Day 8 – Kennethmont to Kelso – August 18, 2013
There were likely faster ways of getting from Kennethmont to Kelso but they wouldn’t have been as much fun. I wanted to go the back way to Banchory then over to Stonehaven and down the coast – well at least as far as Dundee.
It was mid morning by the time we got away from Earlsfield Farm but we expected that and not just because of the late night. We had so much fun when we stayed here it was really hard to say goodbye.
We stopped in at Kildrummy Castle in the heart of Aberdeenshire – another Historic Scotland property – on our way south. It’s well-maintained, has a small, but well-stocked gift shop and WCs! The gentleman working there had a brother who used to live less than 30 miles from where we currently live. Talk about a small world.
The further we got away from Kennethmont, the more melancholy I felt. There were a couple of times that I could have pulled the car off the road and bawled my eyes out. Thankfully, we had an argument or two with “Sat Nav Sally” over where we were going which temporarily took my mind off things. I knew the route I wanted to take (been there, taken it before so knew where I was going) and she refused to recalculate and get on the same page… or perhaps I should say the same road.
We stopped briefly at Dunnottar Castle just south of Stonehaven on the North Sea, primarily for a photo op and maybe make a point. Long story…
Okay, back to my long story. Some years ago, I started reading a novel set in Scotland (author and title shall remain nameless) and a castle on the North Sea south of Stonehaven was wrongly named Kildrummy Castle. Having been to both castles, I knew it was WRONG! The only castle fitting this locational description was Dunnottar. Try as I might, I couldn’t get past this glaring error. I might have passed up a good author but that was a chance I was willing to take. I mean, if the author didn’t want to use the ‘real’ name, then make up a fictitonal one, don’t just plunk an inland castle on the coast. Rant over now.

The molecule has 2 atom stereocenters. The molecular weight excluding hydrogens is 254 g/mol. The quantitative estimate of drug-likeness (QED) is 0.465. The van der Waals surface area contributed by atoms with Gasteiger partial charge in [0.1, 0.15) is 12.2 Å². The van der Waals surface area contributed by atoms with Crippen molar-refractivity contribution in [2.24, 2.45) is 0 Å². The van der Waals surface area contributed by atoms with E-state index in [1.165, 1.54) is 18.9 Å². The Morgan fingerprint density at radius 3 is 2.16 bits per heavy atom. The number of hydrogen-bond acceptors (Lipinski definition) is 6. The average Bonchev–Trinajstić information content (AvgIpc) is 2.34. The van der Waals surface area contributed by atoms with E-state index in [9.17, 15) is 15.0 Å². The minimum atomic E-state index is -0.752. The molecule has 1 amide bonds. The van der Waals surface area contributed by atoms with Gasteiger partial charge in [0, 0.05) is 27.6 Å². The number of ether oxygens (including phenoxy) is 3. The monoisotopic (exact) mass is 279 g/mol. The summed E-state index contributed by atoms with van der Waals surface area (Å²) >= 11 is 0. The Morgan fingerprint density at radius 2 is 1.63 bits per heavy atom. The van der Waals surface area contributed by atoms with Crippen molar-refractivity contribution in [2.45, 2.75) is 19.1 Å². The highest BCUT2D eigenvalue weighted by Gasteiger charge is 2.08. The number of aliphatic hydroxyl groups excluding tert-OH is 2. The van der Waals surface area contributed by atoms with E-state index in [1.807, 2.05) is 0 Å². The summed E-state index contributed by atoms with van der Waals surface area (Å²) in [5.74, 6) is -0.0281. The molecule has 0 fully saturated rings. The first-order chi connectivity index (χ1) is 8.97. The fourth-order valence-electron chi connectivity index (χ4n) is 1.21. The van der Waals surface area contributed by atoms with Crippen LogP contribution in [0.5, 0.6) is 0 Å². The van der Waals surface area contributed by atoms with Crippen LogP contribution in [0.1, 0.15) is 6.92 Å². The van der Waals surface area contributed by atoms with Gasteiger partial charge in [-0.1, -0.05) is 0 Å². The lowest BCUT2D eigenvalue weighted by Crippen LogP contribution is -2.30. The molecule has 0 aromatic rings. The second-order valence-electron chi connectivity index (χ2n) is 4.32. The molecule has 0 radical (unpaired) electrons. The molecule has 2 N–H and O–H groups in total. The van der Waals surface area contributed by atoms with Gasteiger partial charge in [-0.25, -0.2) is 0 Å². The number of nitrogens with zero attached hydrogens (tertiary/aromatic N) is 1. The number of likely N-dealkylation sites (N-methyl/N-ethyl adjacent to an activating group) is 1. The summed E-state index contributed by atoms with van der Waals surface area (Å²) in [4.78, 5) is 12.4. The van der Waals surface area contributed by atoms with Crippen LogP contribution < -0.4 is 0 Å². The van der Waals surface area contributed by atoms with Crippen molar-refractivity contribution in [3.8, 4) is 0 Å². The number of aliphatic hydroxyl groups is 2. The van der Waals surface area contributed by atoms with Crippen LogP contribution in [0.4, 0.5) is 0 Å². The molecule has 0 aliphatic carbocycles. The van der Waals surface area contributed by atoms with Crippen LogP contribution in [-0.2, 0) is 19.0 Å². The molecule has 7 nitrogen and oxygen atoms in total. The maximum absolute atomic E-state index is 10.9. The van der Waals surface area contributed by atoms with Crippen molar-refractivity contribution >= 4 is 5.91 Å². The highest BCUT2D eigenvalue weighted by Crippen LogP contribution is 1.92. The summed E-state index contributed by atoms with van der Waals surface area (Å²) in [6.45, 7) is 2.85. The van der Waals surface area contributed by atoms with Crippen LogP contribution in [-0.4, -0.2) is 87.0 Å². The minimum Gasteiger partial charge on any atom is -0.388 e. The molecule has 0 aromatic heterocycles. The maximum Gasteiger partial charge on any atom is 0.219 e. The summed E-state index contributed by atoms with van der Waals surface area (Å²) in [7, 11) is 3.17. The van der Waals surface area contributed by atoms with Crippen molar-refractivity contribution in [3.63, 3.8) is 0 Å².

At Dundee, we agreed to “Sat Nav Sally’s” route and we continued on without her nagging “turn around when possible”. The rest of the trip to Kelso was quiet (well at least on the sat nav front). I was still sad but not so much as before. Now, I had new territory to get excited about. Yes, we’d been to The Borders before but not Kelso.
When we arrived in Kelso, I couldn’t remember the name of the street the B&B was on, only that it was a one way street. It seemed most of the way in to the town centre was just that. I wanted to stop in the square where the Tourist Information was located but I missed the turning and ended up going up yet another one way street. And guess what! It was the right one. Just at the top of the hill was the sign for Duncan House and their car park. How fortuitous was that?
There was a note on the door addressed to me, telling me where the keys were and how to get to our room so we began the process of unloading the car. On one of our trips to the car, we opened the front door at Duncan House to be greeted by a young couple wondering if we were the owners and was there a room going for the night, We disappointed them but told them to try the phone number on the note in the window. Making sure the front door was securely locked behind us, we got the rest of our loot from the boot of the car.
One of the first things I had to do was plug my laptop in and charge it as the battery was almost flat and I didn’t want to give it a case of “chargus-interruptus” before we left Kennethmont.
Once we were settled, it was time to go exploring but first we stopped off for a bite to eat at The Empress of India, just down the street from our B&B.
After a fantastic meal, an Indian beer (Cobra) and the best onion bhajias I’ve ever had, we headed to the abbey. Unfortunately, the gates were locked but I still got some great photos – likely even better than from within the gated part of the grounds.
Let’s play SEEKING SARAH SHAND!
Tomorrow will be another big day! We’re going ‘south of the border’ with our final destination being Market Rasen, but on our way we’re stopping near Whitby to meet my author friend, Nicky Wells, and her family and my cousin in Lincolnshire that I’ve not met in person before. How exciting!